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POW! (Pick of the Week): JD Allen Trio

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JD Allen
Looking back over jazz critics' top 10 lists of 2009, two of the most notable themes were the big band bloom and rise of the sax trio. The debut recording of Darcy James Argue's Secret Society and the sophomore effort of John Hollenbeck's Large Ensemble found their way onto many year-end lists (Secret Society's Infernal Machines placed #2 on AccuJazz's compilation of critical consensus) and both bands generated buzz that traveled well beyond the jazz cognoscenti. (Infernal Machines was reviewed in Newsweek for crying out loud.)

The sax trio, that bare-frame vehicle of pure acoustic music, proved the small-group counterweight to the big bands. The form may have been gaining popularity in recent years (see Joshua Redman's Back East), but 2009 is when it solidified into that most precarious of journalistic inventions: the trend.

Marcus Strickland's Idiosyncrasies, Fly's Sky & Country, Darius Jones's Man'ish Boy, and JD Allen's Shine! placed high on many critics' lists, but it was Allen's mid-August residency at the Village Vanguard that was the sax trio's moment of elevation. When compared to the innovative Fly, Allen's band seemed conservative—rooted deeply in the Sonny Rollins tradition of muscular solos and tight, swinging rhythms—yet somehow it sounded fresh, rag-tag, unscripted—excellence with an after-hours immediacy and intimacy. That Allen's music resonated with forward-thinking jazz fans spoke not only to his skills as a player and a leader but also to the continued possibilities of the form. Unlike the trumpet-and-sax quintet, which often lends itself to harmonically intricate JALC revivalism (think Wynton's Black Codes from the Underground), the bare-bones sax trio resists pretension—an ideal attribute at a moment when young jazz musicians are trying to court indie rockers far more than supper clubbers.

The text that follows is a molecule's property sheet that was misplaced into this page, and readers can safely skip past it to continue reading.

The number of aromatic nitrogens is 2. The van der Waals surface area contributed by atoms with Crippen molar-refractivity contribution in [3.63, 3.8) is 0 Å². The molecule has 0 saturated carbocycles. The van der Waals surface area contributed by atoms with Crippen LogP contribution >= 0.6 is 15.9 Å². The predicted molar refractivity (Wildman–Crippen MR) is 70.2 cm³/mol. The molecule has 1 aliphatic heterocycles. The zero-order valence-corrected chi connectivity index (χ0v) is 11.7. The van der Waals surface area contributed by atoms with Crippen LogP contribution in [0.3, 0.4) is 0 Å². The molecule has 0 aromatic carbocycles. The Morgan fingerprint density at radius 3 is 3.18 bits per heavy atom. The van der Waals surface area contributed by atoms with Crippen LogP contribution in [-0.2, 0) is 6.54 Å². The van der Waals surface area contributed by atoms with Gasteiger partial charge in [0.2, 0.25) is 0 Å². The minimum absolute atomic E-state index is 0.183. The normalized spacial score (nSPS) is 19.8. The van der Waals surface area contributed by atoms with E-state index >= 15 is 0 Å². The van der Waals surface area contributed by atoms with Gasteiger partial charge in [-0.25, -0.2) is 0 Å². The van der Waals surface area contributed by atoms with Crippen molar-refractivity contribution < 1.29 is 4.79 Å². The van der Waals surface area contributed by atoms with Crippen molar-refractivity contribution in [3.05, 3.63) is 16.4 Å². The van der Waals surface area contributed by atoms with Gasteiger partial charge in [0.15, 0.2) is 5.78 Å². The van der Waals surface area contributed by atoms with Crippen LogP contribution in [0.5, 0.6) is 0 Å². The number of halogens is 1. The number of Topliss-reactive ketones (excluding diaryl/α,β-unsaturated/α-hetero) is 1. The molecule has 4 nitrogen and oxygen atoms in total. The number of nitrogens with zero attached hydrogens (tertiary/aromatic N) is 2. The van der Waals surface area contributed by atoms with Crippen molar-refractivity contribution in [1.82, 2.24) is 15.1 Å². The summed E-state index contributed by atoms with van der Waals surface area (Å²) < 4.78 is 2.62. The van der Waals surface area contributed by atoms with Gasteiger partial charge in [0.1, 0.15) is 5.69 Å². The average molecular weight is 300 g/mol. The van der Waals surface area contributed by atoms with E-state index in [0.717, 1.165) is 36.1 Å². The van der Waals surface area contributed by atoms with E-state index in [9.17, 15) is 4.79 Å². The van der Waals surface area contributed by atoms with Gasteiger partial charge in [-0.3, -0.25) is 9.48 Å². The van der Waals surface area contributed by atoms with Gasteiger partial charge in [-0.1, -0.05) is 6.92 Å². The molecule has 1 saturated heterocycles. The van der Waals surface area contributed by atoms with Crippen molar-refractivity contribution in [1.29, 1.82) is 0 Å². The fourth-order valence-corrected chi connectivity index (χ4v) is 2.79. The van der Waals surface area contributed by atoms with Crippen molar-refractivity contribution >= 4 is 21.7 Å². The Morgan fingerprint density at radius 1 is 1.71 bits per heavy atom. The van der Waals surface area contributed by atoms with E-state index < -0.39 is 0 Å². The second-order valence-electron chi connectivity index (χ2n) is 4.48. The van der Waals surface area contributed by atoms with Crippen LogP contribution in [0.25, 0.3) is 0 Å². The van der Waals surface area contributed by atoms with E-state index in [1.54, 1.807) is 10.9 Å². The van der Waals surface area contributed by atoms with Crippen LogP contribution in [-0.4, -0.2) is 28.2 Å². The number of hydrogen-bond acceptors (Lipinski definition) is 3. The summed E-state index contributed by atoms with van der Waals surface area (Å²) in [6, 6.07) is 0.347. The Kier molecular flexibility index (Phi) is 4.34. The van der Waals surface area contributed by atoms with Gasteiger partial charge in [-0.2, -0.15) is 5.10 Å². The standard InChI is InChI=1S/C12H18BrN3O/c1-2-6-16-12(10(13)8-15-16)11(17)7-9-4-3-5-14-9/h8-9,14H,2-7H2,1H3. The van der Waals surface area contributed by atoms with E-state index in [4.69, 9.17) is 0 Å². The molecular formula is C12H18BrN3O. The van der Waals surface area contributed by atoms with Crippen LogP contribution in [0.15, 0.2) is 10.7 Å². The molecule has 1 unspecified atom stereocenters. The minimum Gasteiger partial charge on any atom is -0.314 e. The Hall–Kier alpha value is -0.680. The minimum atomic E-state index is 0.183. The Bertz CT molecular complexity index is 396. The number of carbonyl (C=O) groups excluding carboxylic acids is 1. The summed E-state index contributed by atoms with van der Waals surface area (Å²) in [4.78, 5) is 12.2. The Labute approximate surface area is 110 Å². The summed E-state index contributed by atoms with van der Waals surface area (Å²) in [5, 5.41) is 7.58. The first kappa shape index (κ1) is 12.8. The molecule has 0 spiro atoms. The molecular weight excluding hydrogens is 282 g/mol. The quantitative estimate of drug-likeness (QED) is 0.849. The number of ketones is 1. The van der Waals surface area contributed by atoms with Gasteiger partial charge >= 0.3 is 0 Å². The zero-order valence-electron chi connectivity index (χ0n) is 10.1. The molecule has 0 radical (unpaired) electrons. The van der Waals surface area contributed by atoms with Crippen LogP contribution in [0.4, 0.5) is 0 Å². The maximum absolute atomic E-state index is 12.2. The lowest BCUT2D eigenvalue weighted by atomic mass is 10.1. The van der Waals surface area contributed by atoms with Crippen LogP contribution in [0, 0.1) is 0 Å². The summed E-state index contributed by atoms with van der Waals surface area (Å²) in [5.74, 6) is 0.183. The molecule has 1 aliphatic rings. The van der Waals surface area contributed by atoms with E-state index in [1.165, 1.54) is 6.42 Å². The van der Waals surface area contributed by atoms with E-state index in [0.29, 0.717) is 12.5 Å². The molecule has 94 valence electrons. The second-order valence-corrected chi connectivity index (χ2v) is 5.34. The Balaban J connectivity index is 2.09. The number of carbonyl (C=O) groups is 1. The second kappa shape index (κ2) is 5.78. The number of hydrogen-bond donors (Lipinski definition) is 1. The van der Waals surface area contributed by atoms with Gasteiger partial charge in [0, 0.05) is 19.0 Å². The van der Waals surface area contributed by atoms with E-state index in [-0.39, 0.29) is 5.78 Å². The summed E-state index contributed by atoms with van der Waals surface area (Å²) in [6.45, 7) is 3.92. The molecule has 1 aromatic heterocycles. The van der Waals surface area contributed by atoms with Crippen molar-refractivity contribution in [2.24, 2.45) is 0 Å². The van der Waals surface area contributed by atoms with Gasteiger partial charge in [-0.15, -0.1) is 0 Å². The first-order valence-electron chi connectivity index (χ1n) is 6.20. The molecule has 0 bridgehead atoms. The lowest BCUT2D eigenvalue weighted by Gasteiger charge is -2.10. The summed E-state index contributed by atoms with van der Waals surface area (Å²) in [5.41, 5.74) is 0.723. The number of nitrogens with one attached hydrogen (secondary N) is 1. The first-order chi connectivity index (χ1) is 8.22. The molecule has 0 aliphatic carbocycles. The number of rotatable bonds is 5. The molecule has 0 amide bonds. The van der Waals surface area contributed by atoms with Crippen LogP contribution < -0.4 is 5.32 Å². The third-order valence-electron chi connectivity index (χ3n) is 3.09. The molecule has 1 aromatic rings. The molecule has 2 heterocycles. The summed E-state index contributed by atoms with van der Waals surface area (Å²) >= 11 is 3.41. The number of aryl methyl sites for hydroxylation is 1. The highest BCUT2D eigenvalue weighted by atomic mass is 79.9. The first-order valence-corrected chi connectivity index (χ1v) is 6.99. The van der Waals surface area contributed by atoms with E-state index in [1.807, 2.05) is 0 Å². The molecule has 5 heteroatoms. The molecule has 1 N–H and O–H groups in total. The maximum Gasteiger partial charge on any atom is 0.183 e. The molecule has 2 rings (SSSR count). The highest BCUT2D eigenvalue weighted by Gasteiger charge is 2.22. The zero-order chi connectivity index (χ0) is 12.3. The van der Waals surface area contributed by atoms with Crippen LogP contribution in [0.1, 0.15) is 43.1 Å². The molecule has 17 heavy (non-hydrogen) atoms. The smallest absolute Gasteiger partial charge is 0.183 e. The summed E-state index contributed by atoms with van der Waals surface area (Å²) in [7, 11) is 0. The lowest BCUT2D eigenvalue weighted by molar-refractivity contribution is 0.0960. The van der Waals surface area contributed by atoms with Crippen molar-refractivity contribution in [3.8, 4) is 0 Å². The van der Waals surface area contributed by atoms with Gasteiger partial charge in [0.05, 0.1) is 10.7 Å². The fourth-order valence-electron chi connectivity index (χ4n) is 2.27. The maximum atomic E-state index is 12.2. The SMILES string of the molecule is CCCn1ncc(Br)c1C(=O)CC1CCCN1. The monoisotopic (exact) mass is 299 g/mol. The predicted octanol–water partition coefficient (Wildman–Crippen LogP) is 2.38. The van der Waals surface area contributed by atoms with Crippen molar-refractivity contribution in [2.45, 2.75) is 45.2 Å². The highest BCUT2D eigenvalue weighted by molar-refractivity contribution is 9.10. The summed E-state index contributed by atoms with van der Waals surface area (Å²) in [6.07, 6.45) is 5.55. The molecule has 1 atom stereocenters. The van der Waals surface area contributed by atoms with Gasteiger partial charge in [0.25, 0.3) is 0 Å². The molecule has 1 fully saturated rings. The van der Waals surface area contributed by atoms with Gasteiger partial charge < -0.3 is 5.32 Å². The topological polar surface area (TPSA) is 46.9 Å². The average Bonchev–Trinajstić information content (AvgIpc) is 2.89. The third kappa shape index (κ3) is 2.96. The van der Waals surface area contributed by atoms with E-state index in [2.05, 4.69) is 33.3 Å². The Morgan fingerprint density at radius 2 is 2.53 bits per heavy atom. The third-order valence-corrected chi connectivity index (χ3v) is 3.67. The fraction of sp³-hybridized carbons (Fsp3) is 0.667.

From Tuesday through Sunday this coming week, JD Allen, bassist Gregg August, and drummer Tyshawn Sorey return to the Village Vanguard; six nights that, like the great room itself, should use the frame of history to find new ways to point forward.

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This story appears courtesy of Inverted Garden by Eric Benson.
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